Now showing items 1-20 of 2647

    • Pottery

      Copper, Michael (2023-06)
      An interim report on pottery recovered during underwater surveys undertaken around a series of artificial islets on the islands of North and South Uist in 2022.
    • Pottery

      Copper, Michael (2022-08)
      An interim report on pottery excavated at the Neolithic islet of Loch Bhorgastail, Isle of Lewis, Scotland, in 2021.
    • The effect of aspirin and eicosapentaenoic acid on urinary biomarkers of prostaglandin E2 synthesis and platelet activation in participants of the seAFOod polyp prevention trial

      Sun, G.; Fuller, H.; Fenton, H.; Race, Amanda D.; Downing, A.; Williams, E.A.; Rees, C.J.; Brown, L.C.; Loadman, Paul; Hull, M.A. (John Wiley & Sons Ltd, 2023)
      Urinary prostaglandin (PG) E metabolite (PGE-M) and 11-dehydro (d)-thromboxane (TX) B2 are biomarkers of cyclooxygenase-dependent prostanoid synthesis. We investigated (1) the effect of aspirin 300 mg daily and eicosapentaenoic acid (EPA) 2000 mg daily, alone and in combination, on urinary biomarker levels and, (2) whether urinary biomarker levels predicted colorectal polyp risk, during participation in the seAFOod polyp prevention trial. Urinary PGE-M and 11-d-TXB2 were measured by liquid chromatography-tandem mass spectrometry. The relationship between urinary biomarker levels and colorectal polyp outcomes was investigated using negative binomial (polyp number) and logistic (% with one or more polyps) regression models. Despite wide temporal variability in PGE-M and 11-d-TXB2 levels within individuals, both aspirin and, to a lesser extent, EPA decreased levels of both biomarkers (74% [P ≤ .001] and 8% [P ≤ .05] reduction in median 11-d-TXB2 values, respectively). In the placebo group, a high (quartile [Q] 2-4) baseline 11-d-TXB2 level predicted increased polyp number (incidence rate ratio [IRR] [95% CI] 2.26 [1.11,4.58]) and risk (odds ratio [95% CI] 3.56 [1.09,11.63]). A low (Q1) on-treatment 11-d-TXB2 level predicted reduced colorectal polyp number compared to placebo (IRR 0.34 [0.12,0.93] for combination aspirin and EPA treatment) compared to high on-treatment 11-d-TXB2 values (0.61 [0.34,1.11]). Aspirin and EPA both inhibit PGE-M and 11-d-TXB2 synthesis in keeping with shared in vivo cyclooxygenase inhibition. Colorectal polyp risk and treatment response prediction by 11-d-TXB2 is consistent with a role for platelet activation during early colorectal carcinogenesis. The use of urinary 11-d-TXB2 measurement for a precision approach to colorectal cancer risk prediction and chemoprevention requires prospective evaluation.
    • Polymorphisms in Cyclooxygenase, Lipoxygenase and TP53 genes predict colorectal polyp risk reduction by aspirin in the seAFOod polyp prevention trial

      Davies, J.R.; Mell, T.; Fuller, H.; Harland, M.; Saleh, R.N.M.; Race, Amanda D.; Rees, C.J.; Brown, L.C.; Loadman, Paul; Downing, A.; et al. (AACR, 2023-11)
      Aspirin and eicosapentaenoic acid (EPA) reduce colorectal adenomatous polyp risk and affect synthesis of oxylipins including prostaglandin E2. We investigated whether 35 single nucleotide polymorphisms (SNPs) in oxylipin metabolism genes such as cyclooxygenase [PTGS] and lipoxygenase [ALOX], as well as 7 SNPs already associated with colorectal cancer (CRC) risk reduction by aspirin (eg. TP53; rs104522), modified the effects of aspirin and EPA on colorectal polyp recurrence in the randomised 2x2 factorial seAFOod trial. Treatment effects were reported as the incidence rate ratio (IRR) and 95% confidence interval (CI) by stratifying negative binomial and Poisson regression analyses of colorectal polyp risk on SNP genotype. Statistical significance was reported with adjustment for the false discovery rate as the P and q value. Five hundred and forty-two (of 707) trial participants had both genotype and colonoscopy outcome data. Reduction in colorectal polyp risk in aspirin users compared with non-aspirin users was restricted to rs4837960 (PTGS1) common homozygotes (IRR 0.69 [95%CI 0.53,0.90]; q=0.06), rs2745557 (PTGS2) compound heterozygote-rare homozygotes (IRR 0.60 [0.41,0.88]; q=0.06), rs7090328 (ALOX5) rare homozygotes (IRR 0.27 [0.11,0.64]; q=0.05), rs2073438 (ALOX12) common homozygotes (IRR 0.57 [0.41,0.80]; q=0.05), and rs104522 (TP53) rare homozygotes (IRR 0.37 [0.17,0.79]; q=0.06). No modification of colorectal polyp risk in EPA users was observed. In conclusion, genetic variants relevant to the proposed mechanism of action on oxylipins are associated with differential colorectal polyp risk reduction by aspirin in individuals who develop multiple colorectal polyps. SNP genotypes should be considered during development of personalised, predictive models of CRC chemoprevention by aspirin.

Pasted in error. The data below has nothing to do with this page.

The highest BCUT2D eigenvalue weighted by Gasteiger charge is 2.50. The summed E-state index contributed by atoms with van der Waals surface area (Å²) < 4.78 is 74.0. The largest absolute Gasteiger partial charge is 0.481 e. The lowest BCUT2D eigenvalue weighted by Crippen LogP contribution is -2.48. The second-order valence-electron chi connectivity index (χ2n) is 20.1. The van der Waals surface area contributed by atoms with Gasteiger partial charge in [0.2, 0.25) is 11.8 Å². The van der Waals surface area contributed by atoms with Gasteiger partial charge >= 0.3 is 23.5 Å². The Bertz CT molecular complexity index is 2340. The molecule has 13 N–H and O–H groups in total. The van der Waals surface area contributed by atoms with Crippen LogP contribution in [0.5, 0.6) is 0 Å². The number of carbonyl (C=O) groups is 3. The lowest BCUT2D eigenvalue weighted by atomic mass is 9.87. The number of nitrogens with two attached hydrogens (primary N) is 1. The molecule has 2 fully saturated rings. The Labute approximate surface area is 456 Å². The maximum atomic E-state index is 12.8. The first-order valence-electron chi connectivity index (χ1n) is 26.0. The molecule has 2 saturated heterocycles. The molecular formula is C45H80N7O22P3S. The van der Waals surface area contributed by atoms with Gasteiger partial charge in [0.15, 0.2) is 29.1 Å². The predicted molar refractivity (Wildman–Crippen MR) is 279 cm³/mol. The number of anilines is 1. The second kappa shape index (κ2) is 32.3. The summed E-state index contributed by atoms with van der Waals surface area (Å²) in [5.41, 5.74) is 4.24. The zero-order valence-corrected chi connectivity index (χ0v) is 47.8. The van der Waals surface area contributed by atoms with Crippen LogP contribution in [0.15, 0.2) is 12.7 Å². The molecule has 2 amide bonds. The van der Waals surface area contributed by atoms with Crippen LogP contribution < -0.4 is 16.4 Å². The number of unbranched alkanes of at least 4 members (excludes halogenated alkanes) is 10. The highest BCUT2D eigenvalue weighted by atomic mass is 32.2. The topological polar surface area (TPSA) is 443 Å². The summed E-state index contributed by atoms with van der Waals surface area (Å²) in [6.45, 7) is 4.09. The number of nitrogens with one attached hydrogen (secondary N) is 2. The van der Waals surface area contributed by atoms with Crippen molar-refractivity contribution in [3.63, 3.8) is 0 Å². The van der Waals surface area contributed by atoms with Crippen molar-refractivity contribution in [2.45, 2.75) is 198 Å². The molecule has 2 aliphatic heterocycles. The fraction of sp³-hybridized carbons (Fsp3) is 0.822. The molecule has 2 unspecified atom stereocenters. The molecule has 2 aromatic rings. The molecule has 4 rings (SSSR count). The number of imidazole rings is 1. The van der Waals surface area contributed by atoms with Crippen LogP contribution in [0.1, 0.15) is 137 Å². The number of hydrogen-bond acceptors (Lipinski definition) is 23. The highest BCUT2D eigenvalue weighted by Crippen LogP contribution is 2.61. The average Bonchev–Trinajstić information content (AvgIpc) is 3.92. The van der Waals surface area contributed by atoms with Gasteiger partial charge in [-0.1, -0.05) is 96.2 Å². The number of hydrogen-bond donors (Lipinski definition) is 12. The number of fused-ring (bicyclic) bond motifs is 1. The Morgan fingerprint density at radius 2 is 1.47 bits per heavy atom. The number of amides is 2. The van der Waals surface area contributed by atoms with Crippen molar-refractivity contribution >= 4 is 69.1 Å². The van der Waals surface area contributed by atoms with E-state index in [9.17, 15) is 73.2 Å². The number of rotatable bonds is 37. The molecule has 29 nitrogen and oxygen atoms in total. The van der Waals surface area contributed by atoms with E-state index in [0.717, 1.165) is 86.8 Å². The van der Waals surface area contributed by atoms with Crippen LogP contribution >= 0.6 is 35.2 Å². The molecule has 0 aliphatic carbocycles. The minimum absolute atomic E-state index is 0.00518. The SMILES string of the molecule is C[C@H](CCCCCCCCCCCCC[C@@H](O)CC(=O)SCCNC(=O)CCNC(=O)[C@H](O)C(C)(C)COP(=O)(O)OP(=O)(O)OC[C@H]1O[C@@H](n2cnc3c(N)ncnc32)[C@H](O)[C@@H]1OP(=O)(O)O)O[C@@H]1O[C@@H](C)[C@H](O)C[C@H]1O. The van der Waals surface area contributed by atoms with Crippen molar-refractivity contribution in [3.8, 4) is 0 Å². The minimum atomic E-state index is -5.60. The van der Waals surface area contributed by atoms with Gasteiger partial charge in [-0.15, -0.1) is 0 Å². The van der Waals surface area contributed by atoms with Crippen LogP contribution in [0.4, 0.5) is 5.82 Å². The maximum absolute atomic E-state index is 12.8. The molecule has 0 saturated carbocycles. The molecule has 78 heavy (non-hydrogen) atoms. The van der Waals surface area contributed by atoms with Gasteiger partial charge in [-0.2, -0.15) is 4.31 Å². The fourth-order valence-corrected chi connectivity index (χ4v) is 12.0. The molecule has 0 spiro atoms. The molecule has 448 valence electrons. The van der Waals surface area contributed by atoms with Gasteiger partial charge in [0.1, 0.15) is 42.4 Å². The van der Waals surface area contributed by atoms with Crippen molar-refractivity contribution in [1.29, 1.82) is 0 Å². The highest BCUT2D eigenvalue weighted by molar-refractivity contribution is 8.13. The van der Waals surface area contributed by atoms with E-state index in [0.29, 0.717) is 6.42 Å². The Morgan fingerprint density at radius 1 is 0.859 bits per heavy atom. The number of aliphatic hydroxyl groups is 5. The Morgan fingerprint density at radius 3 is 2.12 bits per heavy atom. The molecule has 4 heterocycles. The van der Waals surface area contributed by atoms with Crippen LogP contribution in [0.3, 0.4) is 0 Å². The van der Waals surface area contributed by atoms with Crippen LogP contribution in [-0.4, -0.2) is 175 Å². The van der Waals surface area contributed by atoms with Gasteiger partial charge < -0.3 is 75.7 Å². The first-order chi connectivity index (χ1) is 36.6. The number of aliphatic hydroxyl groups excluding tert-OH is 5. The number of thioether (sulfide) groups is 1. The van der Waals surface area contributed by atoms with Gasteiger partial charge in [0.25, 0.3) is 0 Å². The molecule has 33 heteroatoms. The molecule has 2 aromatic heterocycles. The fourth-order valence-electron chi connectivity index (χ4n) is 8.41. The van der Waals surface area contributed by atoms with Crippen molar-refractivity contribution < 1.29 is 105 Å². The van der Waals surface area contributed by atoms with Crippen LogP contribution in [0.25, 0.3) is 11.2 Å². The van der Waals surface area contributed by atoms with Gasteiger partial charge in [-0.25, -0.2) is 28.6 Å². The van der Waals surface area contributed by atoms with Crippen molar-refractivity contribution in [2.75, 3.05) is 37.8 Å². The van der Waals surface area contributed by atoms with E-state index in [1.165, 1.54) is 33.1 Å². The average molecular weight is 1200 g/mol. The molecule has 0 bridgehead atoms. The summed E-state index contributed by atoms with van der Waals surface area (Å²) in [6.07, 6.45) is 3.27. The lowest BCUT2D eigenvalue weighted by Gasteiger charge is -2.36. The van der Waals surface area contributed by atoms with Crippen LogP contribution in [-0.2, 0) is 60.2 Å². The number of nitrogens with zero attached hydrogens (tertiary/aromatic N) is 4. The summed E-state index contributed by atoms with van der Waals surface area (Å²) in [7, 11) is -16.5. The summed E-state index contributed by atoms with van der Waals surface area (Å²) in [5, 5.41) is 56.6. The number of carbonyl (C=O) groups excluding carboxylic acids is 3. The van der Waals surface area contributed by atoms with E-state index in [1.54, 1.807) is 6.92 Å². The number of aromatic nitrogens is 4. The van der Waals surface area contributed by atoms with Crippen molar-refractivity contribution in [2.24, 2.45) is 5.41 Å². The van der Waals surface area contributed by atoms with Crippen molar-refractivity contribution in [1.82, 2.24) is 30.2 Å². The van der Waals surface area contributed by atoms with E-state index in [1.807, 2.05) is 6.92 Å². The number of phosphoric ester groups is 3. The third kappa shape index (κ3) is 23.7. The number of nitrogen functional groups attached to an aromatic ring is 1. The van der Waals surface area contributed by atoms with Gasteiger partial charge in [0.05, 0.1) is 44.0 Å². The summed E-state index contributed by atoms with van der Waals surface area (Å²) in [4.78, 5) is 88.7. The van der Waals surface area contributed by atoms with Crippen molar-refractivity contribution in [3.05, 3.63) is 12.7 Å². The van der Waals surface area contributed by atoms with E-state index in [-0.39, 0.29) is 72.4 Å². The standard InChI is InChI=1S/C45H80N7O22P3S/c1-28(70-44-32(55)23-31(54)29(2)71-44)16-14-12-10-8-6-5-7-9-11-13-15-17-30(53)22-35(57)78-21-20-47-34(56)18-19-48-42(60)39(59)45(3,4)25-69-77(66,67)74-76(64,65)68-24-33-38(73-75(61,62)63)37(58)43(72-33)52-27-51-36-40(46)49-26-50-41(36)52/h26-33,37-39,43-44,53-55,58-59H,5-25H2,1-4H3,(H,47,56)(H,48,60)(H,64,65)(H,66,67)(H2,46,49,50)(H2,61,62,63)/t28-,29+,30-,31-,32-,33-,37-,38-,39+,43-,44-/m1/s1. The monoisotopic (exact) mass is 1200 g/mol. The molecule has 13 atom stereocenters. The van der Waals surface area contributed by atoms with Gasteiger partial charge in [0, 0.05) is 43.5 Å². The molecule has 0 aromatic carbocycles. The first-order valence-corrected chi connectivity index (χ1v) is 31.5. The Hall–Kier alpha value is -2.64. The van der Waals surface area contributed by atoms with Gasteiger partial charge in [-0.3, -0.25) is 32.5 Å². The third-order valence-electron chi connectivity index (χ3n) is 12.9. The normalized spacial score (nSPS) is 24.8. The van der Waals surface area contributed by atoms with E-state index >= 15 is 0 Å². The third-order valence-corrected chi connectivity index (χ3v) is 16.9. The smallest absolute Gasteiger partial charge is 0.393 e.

• Pottery from BHO16; Pottery from LAN16/17; and The pottery

      Copper, Michael (2019-04)
      This interim report covers archaeological work undertaken at two Neolithic islet sites or crannogs, Loch Bhorgastail and Loch Langabhat, on the Isle of Lewis, Outer Hebrides, from 15-29 July 2017 (Figure 1). Fieldwork in 2017 included photogrammetric survey of both stone-built islets (under and above water), palaeoenvironmental coring of both loch beds, excavation at Loch Langabhat and vegetation clearance at Loch Bhorgastail. This work followed on directly from fieldwork carried out in 2016; the present report should therefore be read in conjunction with that report (Garrow, Sturt & Copper 2017). Our main results for fieldwork in 2017 included: • Construction of detailed 3D photogrammetric models of both sites • A better understanding of the construction techniques used in the creation of both islets • Recovery of c. 0.60m of core material from each loch for palaeoenvironmental assessment • The identification and excavation of occupation deposits and a small structure at Loch Langabhat